Student Ambassadors Are Your New Brochures

 

You know that slick brochure with the photo of your school’s first building on the cover? While parents might be impressed, 18 year-olds, your actual customer, are wanting something more.

Baby boomers have always appreciated thoughtful marketing. Heavy paper with a glossy finish is expected from higher education institutions. But millennials are putting more pressure than ever on schools to update their marketing strategies. Trust in your institution is now earned more through authentic feedback from experienced consumers (your students), and less through your brochures or web site.

While most universities are struggling with this shift, others are answering the call. When we started promoting student ambassador programs 15 years ago, there weren’t a fraction of the programs that exist today. Schools are realizing that their best marketers are their own students and have done great things with their student ambassador programs. And now, a growing number are empowering their student ambassadors to go beyond on-campus tours by extending their reach through direct online communication with prospective students as they look for new ways to share authentic experiences.

For years we've seen the powerful impact on conversion rates when prospects are given the opportunity to speak with students. And don't think the media hasn't taken notice, either. Forbes recently helped produce a study that demonstrates some great points about millennials, your prospective students, that can help university marketing strategies adapt to the new standards teenagers are holding them to. Forbes mentioned 10 points in their article, but here are the ones we think directly apply to higher ed:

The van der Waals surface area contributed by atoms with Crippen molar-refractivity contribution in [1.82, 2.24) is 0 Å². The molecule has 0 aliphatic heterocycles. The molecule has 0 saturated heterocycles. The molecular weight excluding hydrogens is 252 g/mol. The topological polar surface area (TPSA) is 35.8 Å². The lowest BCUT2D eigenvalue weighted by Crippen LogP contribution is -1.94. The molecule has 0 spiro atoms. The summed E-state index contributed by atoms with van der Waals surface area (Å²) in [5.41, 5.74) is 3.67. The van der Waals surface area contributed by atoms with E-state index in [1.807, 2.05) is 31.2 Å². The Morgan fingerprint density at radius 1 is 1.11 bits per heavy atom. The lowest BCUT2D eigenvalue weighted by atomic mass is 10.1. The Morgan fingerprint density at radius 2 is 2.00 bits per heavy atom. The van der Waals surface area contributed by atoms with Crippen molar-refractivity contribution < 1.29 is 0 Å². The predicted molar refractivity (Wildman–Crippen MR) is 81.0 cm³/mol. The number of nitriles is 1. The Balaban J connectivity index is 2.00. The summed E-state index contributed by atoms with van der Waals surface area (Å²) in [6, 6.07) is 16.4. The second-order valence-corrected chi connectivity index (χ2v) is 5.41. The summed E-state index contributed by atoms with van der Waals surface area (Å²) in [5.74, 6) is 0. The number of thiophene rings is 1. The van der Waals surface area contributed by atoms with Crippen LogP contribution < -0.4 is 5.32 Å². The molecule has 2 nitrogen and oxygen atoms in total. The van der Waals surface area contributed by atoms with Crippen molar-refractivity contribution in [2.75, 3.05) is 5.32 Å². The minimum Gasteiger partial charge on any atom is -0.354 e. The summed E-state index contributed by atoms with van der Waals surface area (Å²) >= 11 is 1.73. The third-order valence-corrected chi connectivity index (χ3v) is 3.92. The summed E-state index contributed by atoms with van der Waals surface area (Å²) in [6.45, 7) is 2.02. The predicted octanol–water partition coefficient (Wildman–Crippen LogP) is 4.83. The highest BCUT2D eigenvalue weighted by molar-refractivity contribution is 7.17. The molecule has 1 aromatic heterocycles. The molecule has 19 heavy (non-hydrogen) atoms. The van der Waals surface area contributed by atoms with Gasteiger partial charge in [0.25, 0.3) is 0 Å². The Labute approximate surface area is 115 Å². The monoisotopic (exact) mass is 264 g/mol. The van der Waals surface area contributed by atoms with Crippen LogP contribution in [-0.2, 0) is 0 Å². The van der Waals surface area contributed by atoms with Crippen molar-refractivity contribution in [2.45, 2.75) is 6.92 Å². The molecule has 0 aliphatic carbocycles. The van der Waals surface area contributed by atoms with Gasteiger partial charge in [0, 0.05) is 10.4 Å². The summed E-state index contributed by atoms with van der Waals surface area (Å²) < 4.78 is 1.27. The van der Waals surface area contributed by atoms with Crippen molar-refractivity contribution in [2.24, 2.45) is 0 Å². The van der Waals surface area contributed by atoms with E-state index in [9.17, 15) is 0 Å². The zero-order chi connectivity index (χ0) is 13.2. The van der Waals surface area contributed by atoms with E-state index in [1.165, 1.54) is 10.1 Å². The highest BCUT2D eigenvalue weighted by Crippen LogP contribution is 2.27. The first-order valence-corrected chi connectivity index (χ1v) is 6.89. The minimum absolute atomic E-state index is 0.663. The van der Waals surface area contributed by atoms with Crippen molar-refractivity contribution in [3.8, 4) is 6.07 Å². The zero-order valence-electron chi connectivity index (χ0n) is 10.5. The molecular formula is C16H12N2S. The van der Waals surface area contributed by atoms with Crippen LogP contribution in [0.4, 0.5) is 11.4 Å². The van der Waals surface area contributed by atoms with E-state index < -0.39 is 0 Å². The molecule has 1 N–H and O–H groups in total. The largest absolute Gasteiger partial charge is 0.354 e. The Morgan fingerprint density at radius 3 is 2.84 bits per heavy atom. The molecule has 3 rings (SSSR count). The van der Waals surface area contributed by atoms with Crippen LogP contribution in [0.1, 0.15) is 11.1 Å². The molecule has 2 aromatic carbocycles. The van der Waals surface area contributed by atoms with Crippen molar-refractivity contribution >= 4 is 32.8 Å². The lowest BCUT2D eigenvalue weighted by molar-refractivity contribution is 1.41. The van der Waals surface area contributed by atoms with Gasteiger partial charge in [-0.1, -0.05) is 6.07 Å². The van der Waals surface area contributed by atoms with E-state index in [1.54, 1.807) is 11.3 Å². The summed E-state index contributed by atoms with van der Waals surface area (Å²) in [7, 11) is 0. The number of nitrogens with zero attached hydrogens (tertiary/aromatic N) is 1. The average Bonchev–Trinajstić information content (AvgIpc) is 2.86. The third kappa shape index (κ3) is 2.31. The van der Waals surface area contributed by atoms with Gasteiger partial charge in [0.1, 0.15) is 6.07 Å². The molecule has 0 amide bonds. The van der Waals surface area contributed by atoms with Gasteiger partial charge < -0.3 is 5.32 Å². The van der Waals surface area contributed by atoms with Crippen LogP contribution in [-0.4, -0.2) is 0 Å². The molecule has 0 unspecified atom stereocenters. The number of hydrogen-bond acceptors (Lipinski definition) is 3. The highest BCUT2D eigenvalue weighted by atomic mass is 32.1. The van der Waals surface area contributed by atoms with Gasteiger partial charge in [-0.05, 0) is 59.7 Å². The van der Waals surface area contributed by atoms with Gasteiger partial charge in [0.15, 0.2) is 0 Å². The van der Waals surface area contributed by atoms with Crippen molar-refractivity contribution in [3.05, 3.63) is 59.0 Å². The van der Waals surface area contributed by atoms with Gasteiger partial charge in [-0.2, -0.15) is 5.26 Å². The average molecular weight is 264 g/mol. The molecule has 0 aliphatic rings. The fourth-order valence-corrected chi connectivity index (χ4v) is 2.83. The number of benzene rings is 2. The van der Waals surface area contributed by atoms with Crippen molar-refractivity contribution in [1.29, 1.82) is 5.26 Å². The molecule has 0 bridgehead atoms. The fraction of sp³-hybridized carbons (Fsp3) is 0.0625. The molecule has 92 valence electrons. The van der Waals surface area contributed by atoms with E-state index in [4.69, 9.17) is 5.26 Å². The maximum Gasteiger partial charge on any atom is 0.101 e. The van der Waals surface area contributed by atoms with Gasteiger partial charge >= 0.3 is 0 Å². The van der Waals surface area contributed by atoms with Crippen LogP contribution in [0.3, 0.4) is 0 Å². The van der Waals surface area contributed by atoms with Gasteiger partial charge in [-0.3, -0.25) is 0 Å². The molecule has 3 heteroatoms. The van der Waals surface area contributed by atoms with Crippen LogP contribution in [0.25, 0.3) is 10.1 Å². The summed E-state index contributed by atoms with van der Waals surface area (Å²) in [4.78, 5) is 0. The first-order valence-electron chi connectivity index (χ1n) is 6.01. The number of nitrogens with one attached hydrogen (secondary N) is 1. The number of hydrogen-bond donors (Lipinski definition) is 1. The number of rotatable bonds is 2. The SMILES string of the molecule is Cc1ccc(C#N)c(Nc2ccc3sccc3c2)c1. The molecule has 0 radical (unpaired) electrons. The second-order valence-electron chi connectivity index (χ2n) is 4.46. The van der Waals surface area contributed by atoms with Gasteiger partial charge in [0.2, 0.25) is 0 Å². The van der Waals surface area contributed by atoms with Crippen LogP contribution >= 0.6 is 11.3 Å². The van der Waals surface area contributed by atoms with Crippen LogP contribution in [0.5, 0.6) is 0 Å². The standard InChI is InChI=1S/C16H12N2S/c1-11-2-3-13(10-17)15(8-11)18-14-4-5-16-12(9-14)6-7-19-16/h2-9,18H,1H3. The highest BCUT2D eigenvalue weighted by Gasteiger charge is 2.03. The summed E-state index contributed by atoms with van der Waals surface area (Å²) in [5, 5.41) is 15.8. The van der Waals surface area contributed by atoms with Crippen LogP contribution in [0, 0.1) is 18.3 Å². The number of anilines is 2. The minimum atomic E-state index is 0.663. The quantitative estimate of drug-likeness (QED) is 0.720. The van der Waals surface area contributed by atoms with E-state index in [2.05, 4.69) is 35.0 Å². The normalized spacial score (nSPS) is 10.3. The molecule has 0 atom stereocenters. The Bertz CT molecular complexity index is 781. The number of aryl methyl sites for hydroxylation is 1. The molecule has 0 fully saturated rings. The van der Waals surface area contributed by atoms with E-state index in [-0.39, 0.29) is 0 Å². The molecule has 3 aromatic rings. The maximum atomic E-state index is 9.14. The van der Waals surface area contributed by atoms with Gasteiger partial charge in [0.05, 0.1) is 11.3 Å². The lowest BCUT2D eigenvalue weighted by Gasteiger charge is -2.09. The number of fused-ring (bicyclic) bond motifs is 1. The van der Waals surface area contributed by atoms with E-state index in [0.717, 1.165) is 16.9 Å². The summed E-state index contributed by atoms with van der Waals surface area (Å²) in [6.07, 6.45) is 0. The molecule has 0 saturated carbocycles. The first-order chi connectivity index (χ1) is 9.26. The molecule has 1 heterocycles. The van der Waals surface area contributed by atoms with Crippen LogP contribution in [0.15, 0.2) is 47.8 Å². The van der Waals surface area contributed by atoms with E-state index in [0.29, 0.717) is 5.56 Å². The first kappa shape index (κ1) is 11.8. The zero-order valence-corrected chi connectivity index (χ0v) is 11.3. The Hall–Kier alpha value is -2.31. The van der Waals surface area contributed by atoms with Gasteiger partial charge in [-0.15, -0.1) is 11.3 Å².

1. Prospective students aren’t influenced by advertising

Just 1% of millennials surveyed in the Forbes study said that an ad would increase their trust of a brand. They simply don’t trust traditional advertising and avoid it at all costs. They want to hear about your brand from someone they trust, which will lead to them trusting you. And only then will they listen to your message.

 

2. Prospective students review online content before making a purchase

33% of millennials rely mostly on blogs or social content before they make a purchase decision, compared to 3% for traditional advertising. Authentic blogs or Instagram posts by experienced consumers (your students) is no longer a “nice to have.” If you don’t have authentic material on the web, and a lot of it, prospective students will probably be looking elsewhere.

 

3. Prospective students value authenticity over content

43% of millennials rank authenticity over content. They’d rather spend time hunting down authentic posts by other students talking about your school than reading your About page. It might take a bit longer, but the value of aggregating multiple opinions into one cohesive perspective is something they've been trained well on. Of course you need to have strong messaging on your marketing materials, but you also need to encourage your students to be producing content about you and having conversations with prospects online. Without it, you end up being just another glossy brochure.